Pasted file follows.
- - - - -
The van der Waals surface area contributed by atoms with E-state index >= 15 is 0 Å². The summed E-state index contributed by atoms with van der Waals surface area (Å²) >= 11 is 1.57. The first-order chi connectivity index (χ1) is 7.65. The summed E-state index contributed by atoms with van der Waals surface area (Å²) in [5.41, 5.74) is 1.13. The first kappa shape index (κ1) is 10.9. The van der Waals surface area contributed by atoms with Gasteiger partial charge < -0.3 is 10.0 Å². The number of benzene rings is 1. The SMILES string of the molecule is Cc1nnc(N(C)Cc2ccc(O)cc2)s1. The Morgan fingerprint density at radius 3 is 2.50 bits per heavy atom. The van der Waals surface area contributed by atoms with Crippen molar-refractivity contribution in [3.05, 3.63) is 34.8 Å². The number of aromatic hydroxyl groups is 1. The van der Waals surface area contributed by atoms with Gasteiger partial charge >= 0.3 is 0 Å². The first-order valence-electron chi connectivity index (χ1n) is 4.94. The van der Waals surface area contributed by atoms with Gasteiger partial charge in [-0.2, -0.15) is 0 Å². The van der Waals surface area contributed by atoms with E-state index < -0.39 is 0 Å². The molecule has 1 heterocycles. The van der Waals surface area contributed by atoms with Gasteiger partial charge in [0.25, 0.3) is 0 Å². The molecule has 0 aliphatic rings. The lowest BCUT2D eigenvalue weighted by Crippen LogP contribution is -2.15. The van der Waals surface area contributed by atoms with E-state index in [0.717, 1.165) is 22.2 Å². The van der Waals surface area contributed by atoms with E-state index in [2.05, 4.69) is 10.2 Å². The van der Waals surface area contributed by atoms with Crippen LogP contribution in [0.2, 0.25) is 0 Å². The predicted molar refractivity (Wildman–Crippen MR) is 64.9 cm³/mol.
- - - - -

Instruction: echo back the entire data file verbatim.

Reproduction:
The van der Waals surface area contributed by atoms with E-state index >= 15 is 0 Å². The summed E-state index contributed by atoms with van der Waals surface area (Å²) >= 11 is 1.57. The first-order chi connectivity index (χ1) is 7.65. The summed E-state index contributed by atoms with van der Waals surface area (Å²) in [5.41, 5.74) is 1.13. The first kappa shape index (κ1) is 10.9. The van der Waals surface area contributed by atoms with Gasteiger partial charge < -0.3 is 10.0 Å². The number of benzene rings is 1. The SMILES string of the molecule is Cc1nnc(N(C)Cc2ccc(O)cc2)s1. The Morgan fingerprint density at radius 3 is 2.50 bits per heavy atom. The van der Waals surface area contributed by atoms with Crippen molar-refractivity contribution in [3.05, 3.63) is 34.8 Å². The number of aromatic hydroxyl groups is 1. The van der Waals surface area contributed by atoms with Gasteiger partial charge >= 0.3 is 0 Å². The first-order valence-electron chi connectivity index (χ1n) is 4.94. The van der Waals surface area contributed by atoms with Gasteiger partial charge in [-0.2, -0.15) is 0 Å². The van der Waals surface area contributed by atoms with E-state index < -0.39 is 0 Å². The molecule has 1 heterocycles. The van der Waals surface area contributed by atoms with Gasteiger partial charge in [0.25, 0.3) is 0 Å². The molecule has 0 aliphatic rings. The lowest BCUT2D eigenvalue weighted by Crippen LogP contribution is -2.15. The van der Waals surface area contributed by atoms with E-state index in [0.717, 1.165) is 22.2 Å². The van der Waals surface area contributed by atoms with E-state index in [2.05, 4.69) is 10.2 Å². The van der Waals surface area contributed by atoms with Crippen LogP contribution in [0.2, 0.25) is 0 Å². The predicted molar refractivity (Wildman–Crippen MR) is 64.9 cm³/mol.